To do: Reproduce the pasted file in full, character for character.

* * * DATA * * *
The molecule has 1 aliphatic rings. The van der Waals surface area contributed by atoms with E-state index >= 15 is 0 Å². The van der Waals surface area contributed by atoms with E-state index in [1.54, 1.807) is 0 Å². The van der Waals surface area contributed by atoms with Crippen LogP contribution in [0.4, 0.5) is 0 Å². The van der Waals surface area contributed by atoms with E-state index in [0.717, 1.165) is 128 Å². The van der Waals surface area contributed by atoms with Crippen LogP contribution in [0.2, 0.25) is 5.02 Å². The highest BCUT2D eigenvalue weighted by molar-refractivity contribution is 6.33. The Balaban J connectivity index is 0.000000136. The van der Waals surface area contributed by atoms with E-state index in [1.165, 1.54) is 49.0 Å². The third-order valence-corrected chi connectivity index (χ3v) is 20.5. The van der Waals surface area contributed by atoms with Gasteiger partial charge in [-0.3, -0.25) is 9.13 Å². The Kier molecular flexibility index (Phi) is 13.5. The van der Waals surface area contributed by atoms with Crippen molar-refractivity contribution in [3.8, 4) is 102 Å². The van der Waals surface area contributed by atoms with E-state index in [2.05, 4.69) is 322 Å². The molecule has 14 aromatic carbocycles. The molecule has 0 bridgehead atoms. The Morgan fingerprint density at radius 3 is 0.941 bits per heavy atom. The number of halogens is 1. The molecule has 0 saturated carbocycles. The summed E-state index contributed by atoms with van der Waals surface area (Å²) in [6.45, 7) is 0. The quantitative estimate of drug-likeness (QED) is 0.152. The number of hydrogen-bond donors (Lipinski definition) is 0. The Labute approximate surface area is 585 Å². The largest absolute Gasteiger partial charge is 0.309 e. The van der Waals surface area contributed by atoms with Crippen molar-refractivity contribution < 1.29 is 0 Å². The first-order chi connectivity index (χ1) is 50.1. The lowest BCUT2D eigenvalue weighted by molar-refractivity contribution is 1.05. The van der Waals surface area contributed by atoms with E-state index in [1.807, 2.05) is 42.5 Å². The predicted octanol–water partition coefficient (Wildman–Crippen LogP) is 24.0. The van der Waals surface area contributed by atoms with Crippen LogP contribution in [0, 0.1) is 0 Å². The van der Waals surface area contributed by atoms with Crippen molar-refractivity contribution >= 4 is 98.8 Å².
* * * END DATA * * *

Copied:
The molecule has 1 aliphatic rings. The van der Waals surface area contributed by atoms with E-state index >= 15 is 0 Å². The van der Waals surface area contributed by atoms with E-state index in [1.54, 1.807) is 0 Å². The van der Waals surface area contributed by atoms with Crippen LogP contribution in [0.4, 0.5) is 0 Å². The van der Waals surface area contributed by atoms with E-state index in [0.717, 1.165) is 128 Å². The van der Waals surface area contributed by atoms with Crippen LogP contribution in [0.2, 0.25) is 5.02 Å². The highest BCUT2D eigenvalue weighted by molar-refractivity contribution is 6.33. The Balaban J connectivity index is 0.000000136. The van der Waals surface area contributed by atoms with E-state index in [1.165, 1.54) is 49.0 Å². The third-order valence-corrected chi connectivity index (χ3v) is 20.5. The van der Waals surface area contributed by atoms with Gasteiger partial charge in [-0.3, -0.25) is 9.13 Å². The Kier molecular flexibility index (Phi) is 13.5. The van der Waals surface area contributed by atoms with Crippen molar-refractivity contribution in [3.8, 4) is 102 Å². The van der Waals surface area contributed by atoms with E-state index in [2.05, 4.69) is 322 Å². The molecule has 14 aromatic carbocycles. The molecule has 0 bridgehead atoms. The Morgan fingerprint density at radius 3 is 0.941 bits per heavy atom. The number of halogens is 1. The molecule has 0 saturated carbocycles. The summed E-state index contributed by atoms with van der Waals surface area (Å²) in [6.45, 7) is 0. The quantitative estimate of drug-likeness (QED) is 0.152. The number of hydrogen-bond donors (Lipinski definition) is 0. The Labute approximate surface area is 585 Å². The largest absolute Gasteiger partial charge is 0.309 e. The van der Waals surface area contributed by atoms with Crippen molar-refractivity contribution < 1.29 is 0 Å². The first-order chi connectivity index (χ1) is 50.1. The lowest BCUT2D eigenvalue weighted by molar-refractivity contribution is 1.05. The van der Waals surface area contributed by atoms with E-state index in [1.807, 2.05) is 42.5 Å². The predicted octanol–water partition coefficient (Wildman–Crippen LogP) is 24.0. The van der Waals surface area contributed by atoms with Crippen LogP contribution in [0, 0.1) is 0 Å². The van der Waals surface area contributed by atoms with Crippen molar-refractivity contribution >= 4 is 98.8 Å².